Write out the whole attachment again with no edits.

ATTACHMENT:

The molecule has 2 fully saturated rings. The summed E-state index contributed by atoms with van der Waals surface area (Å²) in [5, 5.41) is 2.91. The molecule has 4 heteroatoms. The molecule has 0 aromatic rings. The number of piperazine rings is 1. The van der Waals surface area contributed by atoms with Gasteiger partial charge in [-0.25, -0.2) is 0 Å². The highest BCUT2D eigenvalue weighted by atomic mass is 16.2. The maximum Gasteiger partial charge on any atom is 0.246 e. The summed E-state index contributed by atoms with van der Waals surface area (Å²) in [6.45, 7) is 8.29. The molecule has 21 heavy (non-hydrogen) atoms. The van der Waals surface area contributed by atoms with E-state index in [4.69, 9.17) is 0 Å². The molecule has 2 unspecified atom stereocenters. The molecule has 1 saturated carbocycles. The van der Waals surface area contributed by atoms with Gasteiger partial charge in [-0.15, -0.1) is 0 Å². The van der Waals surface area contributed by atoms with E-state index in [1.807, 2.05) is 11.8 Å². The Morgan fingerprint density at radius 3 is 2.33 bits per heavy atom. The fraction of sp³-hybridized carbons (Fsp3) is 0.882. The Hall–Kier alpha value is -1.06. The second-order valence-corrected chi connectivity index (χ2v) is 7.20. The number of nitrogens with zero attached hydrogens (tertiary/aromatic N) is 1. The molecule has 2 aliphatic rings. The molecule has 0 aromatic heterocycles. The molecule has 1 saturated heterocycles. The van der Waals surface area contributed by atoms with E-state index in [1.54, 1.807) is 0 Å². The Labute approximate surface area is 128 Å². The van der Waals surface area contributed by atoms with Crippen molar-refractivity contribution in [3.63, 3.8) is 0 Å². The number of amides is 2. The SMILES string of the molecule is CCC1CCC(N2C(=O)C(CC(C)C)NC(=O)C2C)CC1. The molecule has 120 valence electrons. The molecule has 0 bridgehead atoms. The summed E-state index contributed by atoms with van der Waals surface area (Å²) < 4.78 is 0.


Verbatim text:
The molecule has 2 fully saturated rings. The summed E-state index contributed by atoms with van der Waals surface area (Å²) in [5, 5.41) is 2.91. The molecule has 4 heteroatoms. The molecule has 0 aromatic rings. The number of piperazine rings is 1. The van der Waals surface area contributed by atoms with Gasteiger partial charge in [-0.25, -0.2) is 0 Å². The highest BCUT2D eigenvalue weighted by atomic mass is 16.2. The maximum Gasteiger partial charge on any atom is 0.246 e. The summed E-state index contributed by atoms with van der Waals surface area (Å²) in [6.45, 7) is 8.29. The molecule has 21 heavy (non-hydrogen) atoms. The van der Waals surface area contributed by atoms with E-state index in [4.69, 9.17) is 0 Å². The molecule has 2 unspecified atom stereocenters. The molecule has 1 saturated carbocycles. The van der Waals surface area contributed by atoms with Gasteiger partial charge in [-0.15, -0.1) is 0 Å². The van der Waals surface area contributed by atoms with E-state index in [1.807, 2.05) is 11.8 Å². The Morgan fingerprint density at radius 3 is 2.33 bits per heavy atom. The fraction of sp³-hybridized carbons (Fsp3) is 0.882. The Hall–Kier alpha value is -1.06. The second-order valence-corrected chi connectivity index (χ2v) is 7.20. The number of nitrogens with zero attached hydrogens (tertiary/aromatic N) is 1. The molecule has 2 aliphatic rings. The molecule has 0 aromatic heterocycles. The molecule has 1 saturated heterocycles. The van der Waals surface area contributed by atoms with E-state index in [1.54, 1.807) is 0 Å². The Labute approximate surface area is 128 Å². The van der Waals surface area contributed by atoms with Crippen molar-refractivity contribution in [3.63, 3.8) is 0 Å². The number of amides is 2. The SMILES string of the molecule is CCC1CCC(N2C(=O)C(CC(C)C)NC(=O)C2C)CC1. The molecule has 120 valence electrons. The molecule has 0 bridgehead atoms. The summed E-state index contributed by atoms with van der Waals surface area (Å²) < 4.78 is 0.